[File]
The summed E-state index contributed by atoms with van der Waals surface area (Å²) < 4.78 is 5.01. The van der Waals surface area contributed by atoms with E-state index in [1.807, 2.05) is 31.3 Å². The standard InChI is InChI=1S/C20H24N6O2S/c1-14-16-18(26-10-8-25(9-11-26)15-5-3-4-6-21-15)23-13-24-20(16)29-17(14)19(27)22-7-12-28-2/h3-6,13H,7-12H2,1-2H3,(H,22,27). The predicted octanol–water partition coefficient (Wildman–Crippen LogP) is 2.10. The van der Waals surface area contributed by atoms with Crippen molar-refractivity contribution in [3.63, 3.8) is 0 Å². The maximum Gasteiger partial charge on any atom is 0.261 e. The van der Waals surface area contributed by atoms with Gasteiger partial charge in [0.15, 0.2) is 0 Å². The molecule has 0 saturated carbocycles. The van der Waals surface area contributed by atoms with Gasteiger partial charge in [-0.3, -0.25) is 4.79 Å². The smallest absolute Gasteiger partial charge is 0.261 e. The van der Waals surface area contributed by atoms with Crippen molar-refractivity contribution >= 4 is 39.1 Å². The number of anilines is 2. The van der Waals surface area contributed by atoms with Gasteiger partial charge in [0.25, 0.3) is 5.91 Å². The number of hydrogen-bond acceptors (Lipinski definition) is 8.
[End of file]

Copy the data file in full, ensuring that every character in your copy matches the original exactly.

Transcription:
The summed E-state index contributed by atoms with van der Waals surface area (Å²) < 4.78 is 5.01. The van der Waals surface area contributed by atoms with E-state index in [1.807, 2.05) is 31.3 Å². The standard InChI is InChI=1S/C20H24N6O2S/c1-14-16-18(26-10-8-25(9-11-26)15-5-3-4-6-21-15)23-13-24-20(16)29-17(14)19(27)22-7-12-28-2/h3-6,13H,7-12H2,1-2H3,(H,22,27). The predicted octanol–water partition coefficient (Wildman–Crippen LogP) is 2.10. The van der Waals surface area contributed by atoms with Crippen molar-refractivity contribution in [3.63, 3.8) is 0 Å². The maximum Gasteiger partial charge on any atom is 0.261 e. The van der Waals surface area contributed by atoms with Gasteiger partial charge in [0.15, 0.2) is 0 Å². The molecule has 0 saturated carbocycles. The van der Waals surface area contributed by atoms with Gasteiger partial charge in [-0.3, -0.25) is 4.79 Å². The smallest absolute Gasteiger partial charge is 0.261 e. The van der Waals surface area contributed by atoms with Crippen molar-refractivity contribution >= 4 is 39.1 Å². The number of anilines is 2. The van der Waals surface area contributed by atoms with Gasteiger partial charge in [0.25, 0.3) is 5.91 Å². The number of hydrogen-bond acceptors (Lipinski definition) is 8.